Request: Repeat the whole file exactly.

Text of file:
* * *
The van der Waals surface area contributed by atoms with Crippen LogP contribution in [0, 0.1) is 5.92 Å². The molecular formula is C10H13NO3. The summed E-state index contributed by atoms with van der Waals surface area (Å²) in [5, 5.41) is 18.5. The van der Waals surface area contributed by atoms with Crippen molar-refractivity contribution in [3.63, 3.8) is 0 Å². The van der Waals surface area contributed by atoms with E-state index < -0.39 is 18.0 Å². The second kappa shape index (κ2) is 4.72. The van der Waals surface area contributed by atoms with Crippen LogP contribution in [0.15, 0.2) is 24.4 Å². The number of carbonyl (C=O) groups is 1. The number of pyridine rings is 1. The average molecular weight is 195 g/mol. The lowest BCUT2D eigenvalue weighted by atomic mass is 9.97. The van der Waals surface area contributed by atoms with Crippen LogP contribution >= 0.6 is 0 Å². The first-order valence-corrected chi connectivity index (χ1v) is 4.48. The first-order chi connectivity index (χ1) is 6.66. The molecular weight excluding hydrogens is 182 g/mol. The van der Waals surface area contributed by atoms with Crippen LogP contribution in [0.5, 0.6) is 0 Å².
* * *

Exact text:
The van der Waals surface area contributed by atoms with Crippen LogP contribution in [0, 0.1) is 5.92 Å². The molecular formula is C10H13NO3. The summed E-state index contributed by atoms with van der Waals surface area (Å²) in [5, 5.41) is 18.5. The van der Waals surface area contributed by atoms with Crippen molar-refractivity contribution in [3.63, 3.8) is 0 Å². The van der Waals surface area contributed by atoms with E-state index < -0.39 is 18.0 Å². The second kappa shape index (κ2) is 4.72. The van der Waals surface area contributed by atoms with Crippen LogP contribution in [0.15, 0.2) is 24.4 Å². The number of carbonyl (C=O) groups is 1. The number of pyridine rings is 1. The average molecular weight is 195 g/mol. The lowest BCUT2D eigenvalue weighted by atomic mass is 9.97. The van der Waals surface area contributed by atoms with Crippen LogP contribution >= 0.6 is 0 Å². The first-order valence-corrected chi connectivity index (χ1v) is 4.48. The first-order chi connectivity index (χ1) is 6.66. The molecular weight excluding hydrogens is 182 g/mol. The van der Waals surface area contributed by atoms with Crippen LogP contribution in [0.5, 0.6) is 0 Å².